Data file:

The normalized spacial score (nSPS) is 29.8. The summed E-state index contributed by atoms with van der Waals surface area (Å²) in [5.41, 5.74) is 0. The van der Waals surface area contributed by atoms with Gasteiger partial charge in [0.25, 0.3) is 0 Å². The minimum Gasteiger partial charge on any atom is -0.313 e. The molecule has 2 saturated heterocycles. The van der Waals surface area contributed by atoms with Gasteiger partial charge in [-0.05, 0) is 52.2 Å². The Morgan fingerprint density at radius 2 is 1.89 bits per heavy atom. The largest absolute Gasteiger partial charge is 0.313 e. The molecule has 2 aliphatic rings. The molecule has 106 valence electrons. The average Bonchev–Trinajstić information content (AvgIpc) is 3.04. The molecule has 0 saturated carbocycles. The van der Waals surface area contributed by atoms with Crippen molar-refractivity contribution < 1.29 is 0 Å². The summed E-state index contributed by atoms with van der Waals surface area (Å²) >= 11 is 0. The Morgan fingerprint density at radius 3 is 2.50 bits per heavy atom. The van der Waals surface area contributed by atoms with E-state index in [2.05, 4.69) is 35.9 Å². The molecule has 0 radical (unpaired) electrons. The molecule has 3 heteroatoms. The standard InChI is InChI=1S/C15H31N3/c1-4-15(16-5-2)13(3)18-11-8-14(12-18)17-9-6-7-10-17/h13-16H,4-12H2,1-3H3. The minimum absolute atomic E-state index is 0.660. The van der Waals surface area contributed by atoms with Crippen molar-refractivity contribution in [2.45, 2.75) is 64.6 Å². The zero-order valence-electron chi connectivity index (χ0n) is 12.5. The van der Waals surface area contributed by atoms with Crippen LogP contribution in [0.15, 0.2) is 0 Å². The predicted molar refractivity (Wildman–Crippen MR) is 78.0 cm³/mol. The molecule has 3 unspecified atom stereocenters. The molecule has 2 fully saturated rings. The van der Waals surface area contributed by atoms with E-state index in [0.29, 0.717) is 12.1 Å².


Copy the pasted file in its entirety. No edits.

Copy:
The normalized spacial score (nSPS) is 29.8. The summed E-state index contributed by atoms with van der Waals surface area (Å²) in [5.41, 5.74) is 0. The van der Waals surface area contributed by atoms with Gasteiger partial charge in [0.25, 0.3) is 0 Å². The minimum Gasteiger partial charge on any atom is -0.313 e. The molecule has 2 saturated heterocycles. The van der Waals surface area contributed by atoms with Gasteiger partial charge in [-0.05, 0) is 52.2 Å². The Morgan fingerprint density at radius 2 is 1.89 bits per heavy atom. The largest absolute Gasteiger partial charge is 0.313 e. The molecule has 2 aliphatic rings. The molecule has 106 valence electrons. The average Bonchev–Trinajstić information content (AvgIpc) is 3.04. The molecule has 0 saturated carbocycles. The van der Waals surface area contributed by atoms with Crippen molar-refractivity contribution < 1.29 is 0 Å². The summed E-state index contributed by atoms with van der Waals surface area (Å²) >= 11 is 0. The Morgan fingerprint density at radius 3 is 2.50 bits per heavy atom. The van der Waals surface area contributed by atoms with E-state index in [2.05, 4.69) is 35.9 Å². The molecule has 0 radical (unpaired) electrons. The molecule has 3 heteroatoms. The standard InChI is InChI=1S/C15H31N3/c1-4-15(16-5-2)13(3)18-11-8-14(12-18)17-9-6-7-10-17/h13-16H,4-12H2,1-3H3. The minimum absolute atomic E-state index is 0.660. The van der Waals surface area contributed by atoms with Crippen molar-refractivity contribution in [2.45, 2.75) is 64.6 Å². The zero-order valence-electron chi connectivity index (χ0n) is 12.5. The van der Waals surface area contributed by atoms with Crippen LogP contribution in [0.15, 0.2) is 0 Å². The predicted molar refractivity (Wildman–Crippen MR) is 78.0 cm³/mol. The molecule has 3 unspecified atom stereocenters. The molecule has 2 fully saturated rings. The van der Waals surface area contributed by atoms with E-state index in [0.29, 0.717) is 12.1 Å².